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1.

Introduction

Particle swarm optimization (PSO) is a population based stochastic optimization technique


developed by Dr. Eberhart and Dr. Kennedy in 1995, inspired by social behavior of bird
flocking or fish schooling.

PSO shares many similarities with evolutionary computation techniques such as Genetic
Algorithms (GA). The system is initialized with a population of random solutions and
searches for optima by updating generations. However, unlike GA, PSO has no evolution
operators such as crossover and mutation. In PSO, the potential solutions, called particles,
fly through the problem space by following the current optimum particles. The detailed
information will be given in following sections.

Compared to GA, the advantages of PSO are that PSO is easy to implement and there are
few parameters to adjust. PSO has been successfully applied in many areas: function
optimization, artificial neural network training, fuzzy system control, and other areas
where GA can be applied.

The remaining of the report includes five sections:

Background: artificial life.


The Algorithm
Comparisons between Genetic algorithm and PSO
Artificial neural network and PSO
PSO parameter control

2. Background: Artificial life

The term "Artificial Life" (ALife) is used to describe research into human-made systems
that possess some of the essential properties of life. ALife includes two-folded research
topic: (http://www.alife.org)

1. ALife studies how computational techniques can help when studying biological
phenomena
2. ALife studies how biological techniques can help out with computational problems

The focus of this report is on the second topic. Actually, there are already lots of
computational techniques inspired by biological systems. For example, artificial neural
network is a simplified model of human brain; genetic algorithm is inspired by the human
evolution.

Here we discuss another type of biological system - social system, more specifically, the
collective behaviors of simple individuals interacting with their environment and each other.
Someone called it as swarm intelligence. All of the simulations utilized local processes,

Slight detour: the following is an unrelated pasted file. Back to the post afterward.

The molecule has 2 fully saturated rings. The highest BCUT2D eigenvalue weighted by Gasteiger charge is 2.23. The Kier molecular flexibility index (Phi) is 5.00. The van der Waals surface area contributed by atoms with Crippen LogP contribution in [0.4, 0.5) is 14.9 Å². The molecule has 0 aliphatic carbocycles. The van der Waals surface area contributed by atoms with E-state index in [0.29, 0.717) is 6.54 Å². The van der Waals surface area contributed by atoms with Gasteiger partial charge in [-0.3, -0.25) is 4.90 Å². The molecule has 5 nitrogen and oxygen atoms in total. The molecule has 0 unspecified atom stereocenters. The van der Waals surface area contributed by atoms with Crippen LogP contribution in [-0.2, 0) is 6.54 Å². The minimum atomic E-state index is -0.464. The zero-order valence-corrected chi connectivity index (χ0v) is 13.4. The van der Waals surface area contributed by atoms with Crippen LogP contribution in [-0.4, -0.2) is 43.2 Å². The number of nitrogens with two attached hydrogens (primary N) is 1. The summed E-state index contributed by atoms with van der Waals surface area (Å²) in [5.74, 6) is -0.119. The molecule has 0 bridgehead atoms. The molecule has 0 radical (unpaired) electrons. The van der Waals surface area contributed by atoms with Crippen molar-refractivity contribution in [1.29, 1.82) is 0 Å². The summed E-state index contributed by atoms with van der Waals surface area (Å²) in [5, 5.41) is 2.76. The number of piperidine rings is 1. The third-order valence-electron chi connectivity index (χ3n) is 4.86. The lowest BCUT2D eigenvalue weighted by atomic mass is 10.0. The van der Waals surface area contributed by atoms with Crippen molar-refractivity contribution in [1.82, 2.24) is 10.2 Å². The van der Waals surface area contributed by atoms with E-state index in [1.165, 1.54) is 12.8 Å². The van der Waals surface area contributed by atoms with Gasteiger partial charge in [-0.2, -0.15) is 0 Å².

such as those modeled by cellular automata, and might underlie the unpredictable group
dynamics of social behavior.

Some popular examples are floys and boids. Both of the simulations were created to
interpret the movement of organisms in a bird flock or fish school. These simulations are
normally used in computer animation or computer aided design.

There are two popular swarm inspired methods in computational intelligence areas: Ant
colony optimization (ACO) and particle swarm optimization (PSO). ACO was inspired by the
behaviors of ants and has many successful applications in discrete optimization problems.
(http://iridia.ulb.ac.be/~mdorigo/ACO/ACO.html)

The particle swarm concept originated as a simulation of simplified social system. The
original intent was to graphically simulate the choreography of bird of a bird block or fish
school. However, it was found that particle swarm model can be used as an optimizer.
(http://www.engr.iupui.edu/~shi/Coference/psopap4.html)
The method proposed in this paper follows the previous work , in which the GPC
strategy was developed for an overhead crane, and the optimal control
increment was determined using the KuhnTucker (KT) complementarily
conditions based on the two-step ahead prediction of sway angle of a payload.
MPC-based schemes developed for crane control, consists of using a particle
swarm optimization (PSO) algorithm to solve the multivariable constrained
optimization problem of limiting the transient and residual swing of a payload
transferred by an overhead crane . The use of a PSO is motivated by the
flexibility and relative simplicity that can be substantial in practical applications
where resource-constrained embedded computing platforms are used. Recent
works confirm the effectiveness of PSO in different predictive control problems .
Moreover, the flexibility of PSO makes hardware implementation much easier
than using standard gradient-based algorithms